GOLDSTEIN: I like this guy. Like, I respect this guy. I - it actually gives me more confidence that he is skeptical, that he's like, well, we don't really know. Maybe it's fluky. I mean, that is what he's saying here. And, like, that makes me like him more.
GOLDMARK: What was really interesting about talking with him about strategy is that he's very clearly driven by the scientific method, that he wants to pose a hypothesis and test it, follow the data. But he understands that that has major limitations because if you wait around for the data to be just right you're going to miss a lot of opportunities.
GOLDSTEIN: That is absolutely true. You have just described my life.
MAHJOURI: You know, there's just a practical aspect of it, which is, you know, like, so, you know, if you had this as an option, you know, to invest some of your money in, like, doesn't this seem like a good bet?
GOLDMARK: Yes. Today, at the moment we publish this podcast, we are pushing go on our bot, BOTUS.
GOLDSTEIN: It will start trading real money, our real money.
GOLDMARK: So if you are listening to this podcast it means the machine is live.
(SOUNDBITE OF PODINGTON BEAR'S "NOW SON")
GOLDMARK: You can follow BOTUS in the real world. How to do it after this.
(SOUNDBITE OF PODINGTON BEAR'S "NOW SON")
GOLDMARK: BOTUS is more than a stock trading bot. It also tweets. You can follow @BOTUS on Twitter, @B-O-T-U-S. And you will see every trade that we make, how we're doing, plus a few other little surprises we put in there.
GOLDSTEIN: And once BOTUS starts trading you will also be able to follow along on our website, npr.org/planetmoney.
GOLDMARK: We genuinely don't know what's going to happen. We could make money. We could lose money. Trump could stop tweeting about companies.
GOLDSTEIN: Perhaps the least interesting option for us.
GOLDMARK: But if there is something interesting we will let you know about it on the website, on the Twitter account and right here on the podcast.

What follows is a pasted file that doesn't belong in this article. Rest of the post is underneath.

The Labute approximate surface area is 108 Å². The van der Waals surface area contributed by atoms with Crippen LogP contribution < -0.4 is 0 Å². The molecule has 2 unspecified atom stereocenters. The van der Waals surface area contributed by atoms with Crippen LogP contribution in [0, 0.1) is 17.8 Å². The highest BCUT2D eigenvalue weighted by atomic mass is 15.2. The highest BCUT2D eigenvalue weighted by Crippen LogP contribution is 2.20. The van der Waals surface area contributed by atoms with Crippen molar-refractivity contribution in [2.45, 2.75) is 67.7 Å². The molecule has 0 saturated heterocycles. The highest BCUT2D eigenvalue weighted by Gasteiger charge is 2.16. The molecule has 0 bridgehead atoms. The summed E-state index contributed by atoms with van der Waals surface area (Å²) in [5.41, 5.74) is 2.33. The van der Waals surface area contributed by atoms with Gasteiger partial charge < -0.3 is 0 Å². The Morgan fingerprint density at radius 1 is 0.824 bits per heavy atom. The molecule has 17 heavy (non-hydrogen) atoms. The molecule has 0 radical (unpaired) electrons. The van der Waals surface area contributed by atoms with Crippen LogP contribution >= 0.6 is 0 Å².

GOLDSTEIN: Today's show was produced by Sally Helm and edited by Bryant Urstadt.
GOLDMARK: Big thanks to Mani and Camilo and everyone at Tradeworx who helped build our bot and then endured all of my questions in the weeks after. And to Interactive Brokers, who let us set up a very small trading account without charging us extra fees, also Kevin McPartland and Robert Mata and the folks at the NPR visual and digital teams.
GOLDSTEIN: If you're looking for something else to listen to, try Up First. It's NPR's newest podcast. It is a daily news show hosted by some of the biggest names at NPR - David Greene, Steve Inskeep, Rachel Martin. It's called Up First. And you can find it at npr.org/podcasts, on the NPR One app or wherever you get your podcasts. I'm Jacob Goldstein.
GOLDMARK: And I'm Alex Goldmark. Thanks for listening.
(SOUNDBITE OF PODINGTON BEAR'S "NOW SON," BELL)
GOLDMARK: Footnotes. We got some footnotes. OK, footnote number one. One detail of those tweets that the computer analyzed to figure out which were positive and which were negative. The most negative of all of the tweets scored by the computer, it was about "Saturday Night Live." It goes @NBCNews is bad, but "Saturday Night Live" is the worst of NBC. Not funny. Cast is terrible. Always a complete hit job. Really bad television.
GOLDSTEIN: Bad. Terrible. Really bad. Worst.
(SOUNDBITE OF BELL)
GOLDMARK: Footnote number two. Number two, on Tiffany's the company and Tiffany's the stock, Donald Trump's daughter is reportedly named after Tiffany's the company. And Trump bought the air rights over Tiffany's the store, which is what enabled him to build Trump Tower as tall as it is. Boom.
(SOUNDBITE OF PODINGTON BEAR'S "NOW SON") Transcript provided by NPR, Copyright NPR.